Friday, August 17, 2012

Questions From Arabs and Muslims

Dr. Nimrod Goren, who heads a group named Mitvim, the Israeli Institute for Regional Foreign Policies, posted the following after a discussion at the Maxwell School of Citizenship and Public Affairs at Syracuse University (New York, USA) last fall on November 14.

He was pleased to be able to engage in a policy dialogue with counterparts from the broader Arab and Muslim world.  He discovered a "curiosity to learn more about Israel and some willingness to engage in constructive dialogue with moderate Israelis".  Of course, I would also wish to engage in constructive dialogue with moderate Arabs but there really are so few of them, if at all.  I once did a joint television interview with Sari Nusseibah but Ziad Abu-Zayyad refused to debate me before a group from abroad.

Goren was well aware of "the widespread criticism against Israel and its policies that exists in those [Arab] countries".

He then listed key questions raised in the meeting by the Arab and Muslim participants:

1) Why are Israelis so preoccupied with their lack of security and with the threats they are facing, while Israel is actually the strongest regional power and is the one posing the major threats to the welfare of the region and its peoples?

2) Is the Israeli government serious about reaching an agreement according to the 1967 lines? If so, why is it building so much in the settlements, allows human rights violations, and does not act against confiscation of Palestinian lands?

3) Is the two-state solution at all still possible? Is there support in Israel for the one-state option? Does Israel have plans of making Jordan more Palestinian?

4) If Israeli public opinion polls show that a majority supports peace and the concept of the two-state solution, why do most Israelis vote for right-wing parties that oppose peace? How strong is Israel's civil society and does it put pressure on the government to promote peace?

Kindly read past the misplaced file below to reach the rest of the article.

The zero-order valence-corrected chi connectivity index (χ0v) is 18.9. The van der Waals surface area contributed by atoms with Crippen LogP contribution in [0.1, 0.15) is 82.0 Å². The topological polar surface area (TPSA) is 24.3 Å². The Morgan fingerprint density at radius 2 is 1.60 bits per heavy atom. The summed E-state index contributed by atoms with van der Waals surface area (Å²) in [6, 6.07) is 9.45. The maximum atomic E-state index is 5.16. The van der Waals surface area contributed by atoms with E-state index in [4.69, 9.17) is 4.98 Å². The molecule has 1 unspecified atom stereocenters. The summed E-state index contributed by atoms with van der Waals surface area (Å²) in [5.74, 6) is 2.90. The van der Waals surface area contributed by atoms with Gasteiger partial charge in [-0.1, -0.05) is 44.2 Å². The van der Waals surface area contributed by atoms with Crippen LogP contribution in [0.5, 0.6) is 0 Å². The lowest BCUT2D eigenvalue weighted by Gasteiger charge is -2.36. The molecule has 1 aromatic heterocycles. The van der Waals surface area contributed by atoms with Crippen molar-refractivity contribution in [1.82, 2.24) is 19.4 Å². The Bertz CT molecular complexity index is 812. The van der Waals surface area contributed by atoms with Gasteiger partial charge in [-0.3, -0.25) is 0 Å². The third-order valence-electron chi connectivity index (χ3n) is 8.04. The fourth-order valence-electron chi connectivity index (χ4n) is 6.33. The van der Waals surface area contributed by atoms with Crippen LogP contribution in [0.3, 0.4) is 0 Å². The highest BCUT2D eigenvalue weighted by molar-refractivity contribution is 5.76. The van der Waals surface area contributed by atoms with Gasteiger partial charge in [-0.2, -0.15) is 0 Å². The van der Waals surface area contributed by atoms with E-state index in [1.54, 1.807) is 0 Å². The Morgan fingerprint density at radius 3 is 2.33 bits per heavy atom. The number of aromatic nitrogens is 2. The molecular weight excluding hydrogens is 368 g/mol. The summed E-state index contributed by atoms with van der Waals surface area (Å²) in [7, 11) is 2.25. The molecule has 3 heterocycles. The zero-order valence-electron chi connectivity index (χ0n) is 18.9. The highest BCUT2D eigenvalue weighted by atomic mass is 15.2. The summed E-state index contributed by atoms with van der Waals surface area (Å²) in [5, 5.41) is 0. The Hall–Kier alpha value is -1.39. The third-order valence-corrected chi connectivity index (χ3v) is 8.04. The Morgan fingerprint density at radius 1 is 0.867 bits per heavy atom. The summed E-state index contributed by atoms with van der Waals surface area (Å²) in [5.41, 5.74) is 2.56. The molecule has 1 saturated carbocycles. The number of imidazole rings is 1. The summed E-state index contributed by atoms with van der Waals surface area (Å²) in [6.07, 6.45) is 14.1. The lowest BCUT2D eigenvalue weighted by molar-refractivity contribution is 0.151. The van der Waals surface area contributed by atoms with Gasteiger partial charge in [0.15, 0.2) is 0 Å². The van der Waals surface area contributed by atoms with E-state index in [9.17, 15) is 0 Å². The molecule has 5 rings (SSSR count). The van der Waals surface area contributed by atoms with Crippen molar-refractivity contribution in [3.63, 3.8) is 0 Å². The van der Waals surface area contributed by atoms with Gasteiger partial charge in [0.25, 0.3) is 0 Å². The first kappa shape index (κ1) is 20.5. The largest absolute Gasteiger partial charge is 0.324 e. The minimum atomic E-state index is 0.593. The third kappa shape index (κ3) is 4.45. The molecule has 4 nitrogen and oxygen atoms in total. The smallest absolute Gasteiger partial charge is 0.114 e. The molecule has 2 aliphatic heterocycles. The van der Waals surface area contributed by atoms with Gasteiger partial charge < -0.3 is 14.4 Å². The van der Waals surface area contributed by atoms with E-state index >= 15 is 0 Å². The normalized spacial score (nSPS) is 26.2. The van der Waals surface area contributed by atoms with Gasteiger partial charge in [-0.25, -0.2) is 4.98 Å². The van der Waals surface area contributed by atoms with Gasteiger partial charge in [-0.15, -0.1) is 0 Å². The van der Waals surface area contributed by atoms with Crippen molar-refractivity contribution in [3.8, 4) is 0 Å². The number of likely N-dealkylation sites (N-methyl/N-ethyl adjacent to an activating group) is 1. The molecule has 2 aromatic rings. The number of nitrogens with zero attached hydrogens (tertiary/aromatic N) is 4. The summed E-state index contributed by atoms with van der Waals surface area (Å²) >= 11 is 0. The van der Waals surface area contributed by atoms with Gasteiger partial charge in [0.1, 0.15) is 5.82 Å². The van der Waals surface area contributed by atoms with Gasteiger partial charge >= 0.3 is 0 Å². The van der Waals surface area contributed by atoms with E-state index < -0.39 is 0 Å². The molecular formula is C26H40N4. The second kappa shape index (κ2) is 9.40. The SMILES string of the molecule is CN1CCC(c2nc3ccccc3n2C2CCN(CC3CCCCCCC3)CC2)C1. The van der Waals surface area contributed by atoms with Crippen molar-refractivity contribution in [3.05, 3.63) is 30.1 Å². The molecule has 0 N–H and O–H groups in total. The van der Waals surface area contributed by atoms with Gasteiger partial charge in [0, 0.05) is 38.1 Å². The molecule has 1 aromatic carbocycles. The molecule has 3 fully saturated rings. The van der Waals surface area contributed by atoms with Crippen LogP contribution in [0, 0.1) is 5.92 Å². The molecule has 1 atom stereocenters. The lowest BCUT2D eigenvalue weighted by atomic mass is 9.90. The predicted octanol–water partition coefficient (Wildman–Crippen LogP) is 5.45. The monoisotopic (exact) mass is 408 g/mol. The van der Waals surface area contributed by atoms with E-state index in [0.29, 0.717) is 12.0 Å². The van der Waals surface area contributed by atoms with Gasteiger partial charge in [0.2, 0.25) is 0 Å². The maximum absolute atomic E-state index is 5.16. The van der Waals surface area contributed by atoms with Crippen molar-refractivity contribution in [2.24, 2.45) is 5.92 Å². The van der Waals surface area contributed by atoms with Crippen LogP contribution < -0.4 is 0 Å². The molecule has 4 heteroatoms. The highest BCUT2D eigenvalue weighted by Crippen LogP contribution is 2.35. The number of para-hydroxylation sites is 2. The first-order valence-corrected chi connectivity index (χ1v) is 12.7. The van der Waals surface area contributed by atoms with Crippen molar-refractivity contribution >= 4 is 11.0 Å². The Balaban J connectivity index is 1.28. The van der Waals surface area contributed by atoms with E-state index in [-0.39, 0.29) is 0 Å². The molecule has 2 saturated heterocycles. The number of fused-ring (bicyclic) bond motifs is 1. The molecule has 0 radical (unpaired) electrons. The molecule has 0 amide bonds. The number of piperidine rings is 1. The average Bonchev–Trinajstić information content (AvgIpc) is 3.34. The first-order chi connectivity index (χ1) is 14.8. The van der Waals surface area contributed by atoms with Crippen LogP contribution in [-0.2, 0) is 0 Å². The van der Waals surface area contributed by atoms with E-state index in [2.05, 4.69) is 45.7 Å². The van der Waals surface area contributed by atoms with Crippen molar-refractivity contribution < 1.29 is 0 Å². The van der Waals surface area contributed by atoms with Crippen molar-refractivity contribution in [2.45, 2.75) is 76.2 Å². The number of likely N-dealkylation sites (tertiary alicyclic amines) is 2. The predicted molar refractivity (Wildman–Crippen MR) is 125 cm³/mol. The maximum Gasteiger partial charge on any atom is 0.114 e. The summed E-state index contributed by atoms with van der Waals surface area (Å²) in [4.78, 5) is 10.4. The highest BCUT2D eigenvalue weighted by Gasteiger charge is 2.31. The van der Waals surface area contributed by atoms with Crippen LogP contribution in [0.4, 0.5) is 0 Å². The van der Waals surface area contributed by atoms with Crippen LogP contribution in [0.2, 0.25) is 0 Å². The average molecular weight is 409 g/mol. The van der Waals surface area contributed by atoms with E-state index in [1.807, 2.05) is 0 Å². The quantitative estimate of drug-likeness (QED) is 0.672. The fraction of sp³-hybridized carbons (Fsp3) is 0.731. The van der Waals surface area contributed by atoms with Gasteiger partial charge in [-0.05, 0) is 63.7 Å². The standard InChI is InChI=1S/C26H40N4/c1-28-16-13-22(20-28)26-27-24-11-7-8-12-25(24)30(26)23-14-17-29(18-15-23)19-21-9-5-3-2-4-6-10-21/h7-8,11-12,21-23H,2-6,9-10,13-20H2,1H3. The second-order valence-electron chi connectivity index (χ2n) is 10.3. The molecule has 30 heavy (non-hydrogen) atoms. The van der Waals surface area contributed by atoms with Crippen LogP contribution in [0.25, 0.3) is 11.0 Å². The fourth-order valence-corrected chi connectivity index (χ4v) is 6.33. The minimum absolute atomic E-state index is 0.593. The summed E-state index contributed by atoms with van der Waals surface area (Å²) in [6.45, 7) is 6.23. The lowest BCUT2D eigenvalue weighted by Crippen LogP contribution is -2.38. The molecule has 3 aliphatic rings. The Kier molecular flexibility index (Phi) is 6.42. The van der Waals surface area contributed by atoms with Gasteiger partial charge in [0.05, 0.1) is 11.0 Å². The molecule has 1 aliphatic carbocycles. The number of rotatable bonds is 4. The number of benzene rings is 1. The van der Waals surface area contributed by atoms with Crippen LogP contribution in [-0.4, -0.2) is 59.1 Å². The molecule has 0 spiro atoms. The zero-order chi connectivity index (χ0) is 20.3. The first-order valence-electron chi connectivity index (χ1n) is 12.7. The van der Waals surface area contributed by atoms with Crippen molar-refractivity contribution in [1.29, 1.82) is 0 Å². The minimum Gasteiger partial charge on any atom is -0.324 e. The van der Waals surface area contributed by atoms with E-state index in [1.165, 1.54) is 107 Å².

5) Why is Israel playing for time? Doesn't it understand that it has to make progress towards peace or it will remain internationally isolated? Its standing in the world is already deteriorating. The UN is constantly voting against it, and even Israel's Western allies do not believe Netanyahu anymore.

6) What is the role of the Jewish lobby in the US in shaping Israeli and American policies? Why is this lobby so supportive of hawkish Israeli policies? Was this always the case?

7) Why is Israel so concerned with the Arab Spring? Why doesn't it support democratization in the Middle East? How does it plan to deal with the new regimes that will emerge in the Arab world?

8) Ahmadinejad claims that Iran can destroy Israel with three missiles. Does Israel take these threats seriously and does it regard Iran as an existential threat?

9) Why aren't moderate and pro-peace Israeli voices brought to the attention of the Arab public, via Al-Jazeera and other media outlets? People in the Arab world don't know that there are many people in Israel that think this way.

I wonder how he answered them.

Of course, the question reveal more about those that asked them than any reply Goren could provide.


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